Structures and Building Allowance (SBA) was introduced in the 2018 Autumn Budget to provide a straight-line relief on eligible construction costs incurred for new non-residential structures and buildings.
The objective of this relief is part of a long-term commitment to encourage capital investment in the UK, especially new investments in structural assets. SBA’s address a gap in the current Capital Allowances regime, where no relief was available for capital expenditure on assets which were not ‘machinery’ or ‘plant’.
SBA’s will provide tax relief on eligible construction, renovation or conversion costs incurred on or after 29th October 2018, at an annual rate of 2% on a straight-line basis over a 50-year period, once trade has commenced in the building.
The key highlights are listed below:
- relief will be given at a flat rate of 2% over a 50-year period
- relief will be available for new commercial structures and buildings, including costs for new conversions or renovations
- relief is available for UK and overseas structures and buildings, where the business is liable for UK Corporation Tax
- relief will be limited to the costs of physically constructing the structure or building, including costs of demolition or land alterations necessary for construction, and direct costs required to bring the asset into existence
- relief is available for eligible expenditure incurred where all the contracts for the physical construction works were entered into on or after 29th October 2018
- claims can only be made from the point in time when a structure or building first comes into use
- land costs or rights over land will not be eligible for relief, nor will the costs of obtaining planning permission
- the claimant must have an interest in the land upon which the structure or building is constructed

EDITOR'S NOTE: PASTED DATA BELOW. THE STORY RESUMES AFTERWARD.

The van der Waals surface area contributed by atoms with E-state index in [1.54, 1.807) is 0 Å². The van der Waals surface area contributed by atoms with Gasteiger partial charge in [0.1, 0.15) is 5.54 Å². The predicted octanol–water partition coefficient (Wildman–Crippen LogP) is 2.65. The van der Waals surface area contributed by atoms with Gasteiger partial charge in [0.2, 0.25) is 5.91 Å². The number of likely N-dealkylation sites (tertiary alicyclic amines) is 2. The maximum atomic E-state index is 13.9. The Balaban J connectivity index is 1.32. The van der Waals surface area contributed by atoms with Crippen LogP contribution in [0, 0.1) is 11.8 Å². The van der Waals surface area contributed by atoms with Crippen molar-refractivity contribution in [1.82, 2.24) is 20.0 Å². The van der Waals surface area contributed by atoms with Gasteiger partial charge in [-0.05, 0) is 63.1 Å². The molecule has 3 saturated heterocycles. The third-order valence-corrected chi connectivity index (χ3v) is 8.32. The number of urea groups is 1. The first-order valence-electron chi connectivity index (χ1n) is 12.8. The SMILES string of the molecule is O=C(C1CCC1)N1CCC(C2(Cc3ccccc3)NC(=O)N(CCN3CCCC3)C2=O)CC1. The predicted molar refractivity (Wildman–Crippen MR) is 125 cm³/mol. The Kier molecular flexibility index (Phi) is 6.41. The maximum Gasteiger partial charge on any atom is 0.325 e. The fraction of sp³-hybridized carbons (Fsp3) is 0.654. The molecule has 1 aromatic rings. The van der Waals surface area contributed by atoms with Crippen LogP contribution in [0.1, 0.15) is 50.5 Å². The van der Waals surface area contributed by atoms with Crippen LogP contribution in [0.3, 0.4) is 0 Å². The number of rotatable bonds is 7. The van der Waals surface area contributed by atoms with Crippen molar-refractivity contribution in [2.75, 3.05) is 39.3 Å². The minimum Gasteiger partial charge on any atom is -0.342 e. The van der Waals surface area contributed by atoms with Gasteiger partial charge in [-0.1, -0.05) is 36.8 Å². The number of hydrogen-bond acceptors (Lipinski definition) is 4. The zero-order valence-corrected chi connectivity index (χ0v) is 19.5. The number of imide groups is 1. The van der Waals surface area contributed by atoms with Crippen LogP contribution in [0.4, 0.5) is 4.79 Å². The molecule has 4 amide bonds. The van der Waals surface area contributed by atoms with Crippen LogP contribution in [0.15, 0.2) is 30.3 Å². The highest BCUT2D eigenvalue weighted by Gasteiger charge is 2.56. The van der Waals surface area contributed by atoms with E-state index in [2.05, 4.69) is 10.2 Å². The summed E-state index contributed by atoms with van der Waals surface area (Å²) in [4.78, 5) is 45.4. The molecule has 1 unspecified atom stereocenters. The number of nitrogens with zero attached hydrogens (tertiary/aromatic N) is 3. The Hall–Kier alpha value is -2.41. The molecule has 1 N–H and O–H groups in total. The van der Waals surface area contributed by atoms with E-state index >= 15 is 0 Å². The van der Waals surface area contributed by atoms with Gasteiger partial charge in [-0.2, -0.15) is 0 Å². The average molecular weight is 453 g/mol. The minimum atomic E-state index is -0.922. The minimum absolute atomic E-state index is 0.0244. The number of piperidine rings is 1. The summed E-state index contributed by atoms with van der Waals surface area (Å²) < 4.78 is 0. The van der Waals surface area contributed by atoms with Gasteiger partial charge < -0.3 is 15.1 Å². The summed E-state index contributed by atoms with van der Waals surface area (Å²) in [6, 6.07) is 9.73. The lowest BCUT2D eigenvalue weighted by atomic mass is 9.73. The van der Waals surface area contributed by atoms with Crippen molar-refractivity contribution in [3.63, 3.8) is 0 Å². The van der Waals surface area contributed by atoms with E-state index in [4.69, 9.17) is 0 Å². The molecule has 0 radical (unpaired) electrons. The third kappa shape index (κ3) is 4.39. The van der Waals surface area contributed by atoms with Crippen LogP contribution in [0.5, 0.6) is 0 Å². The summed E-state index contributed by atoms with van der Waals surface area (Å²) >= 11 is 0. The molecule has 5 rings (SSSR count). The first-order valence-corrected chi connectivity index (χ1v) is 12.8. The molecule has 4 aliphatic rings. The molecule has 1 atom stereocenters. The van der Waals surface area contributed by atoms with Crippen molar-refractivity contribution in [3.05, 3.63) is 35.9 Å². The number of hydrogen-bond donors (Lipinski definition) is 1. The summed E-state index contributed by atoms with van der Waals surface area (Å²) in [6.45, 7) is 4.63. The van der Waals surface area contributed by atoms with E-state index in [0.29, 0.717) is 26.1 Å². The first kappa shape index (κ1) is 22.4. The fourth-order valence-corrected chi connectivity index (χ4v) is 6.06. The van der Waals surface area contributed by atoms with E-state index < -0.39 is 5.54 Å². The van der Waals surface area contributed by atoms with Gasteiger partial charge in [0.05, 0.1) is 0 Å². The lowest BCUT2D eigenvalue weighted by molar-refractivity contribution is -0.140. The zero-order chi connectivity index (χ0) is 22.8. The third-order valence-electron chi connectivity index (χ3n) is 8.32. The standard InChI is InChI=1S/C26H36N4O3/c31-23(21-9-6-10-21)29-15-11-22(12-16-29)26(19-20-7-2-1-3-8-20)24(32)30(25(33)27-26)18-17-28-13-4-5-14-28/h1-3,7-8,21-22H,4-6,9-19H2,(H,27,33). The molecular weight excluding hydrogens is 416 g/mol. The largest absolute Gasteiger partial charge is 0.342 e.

- dwelling houses will not qualify, nor will any part of a building used as a dwelling where the remainder of the building is commercial
- sale of the asset will not result in a balancing adjustment – instead, the purchase takes over the remainder of the allowances written down over the initial 50-year period
- expenditure on integral features and fittings of a structure or building, which are currently allowable as expenditure on plant and machinery, will continue to qualify for writing down allowances for plant and machinery including the Annual Investment Allowance (AIA) up to its annual limit, currently set at £1m
- SBA expenditure will not qualify for AIA
- where a structure or building is renovated or converted so it becomes a qualifying asset, the expenditure will qualify for a separate 2% relief over the next 50 years.
Qualifying expenditure includes the costs related to construction of structures or buildings, including costs of demolition or land alterations necessary for construction. Revenue expenditure incurred as a deduction when calculating profits of the business are excluded. SBA’s also include incidental repairs, but excludes the cost of the land and any expenditure incurred in altering the land through reclamation, remediation and landscaping, and in obtaining planning permission.
Where a structure or building is divided into separate parts i.e. used for residential and commercial purposes, only a proportion of the expenditure incurred will qualify for SBA’s.
In conclusion, SBA’s does not replace the current Capital Allowances scheme for fixtures in a building, whereby relief is given at 18% on plant and machinery and 6% on integral features. Considering that businesses can also claim 100% first year allowance up to £1m, it is important to review entitlement and claim Capital Allowances relief in the most beneficial way. The specialist Capital Allowances team at Innovation Tax, compromising RICS surveyors, tax experts and a former HMRC inspector, ensures Capital Allowances claims have been fully maximised and claimed correctly.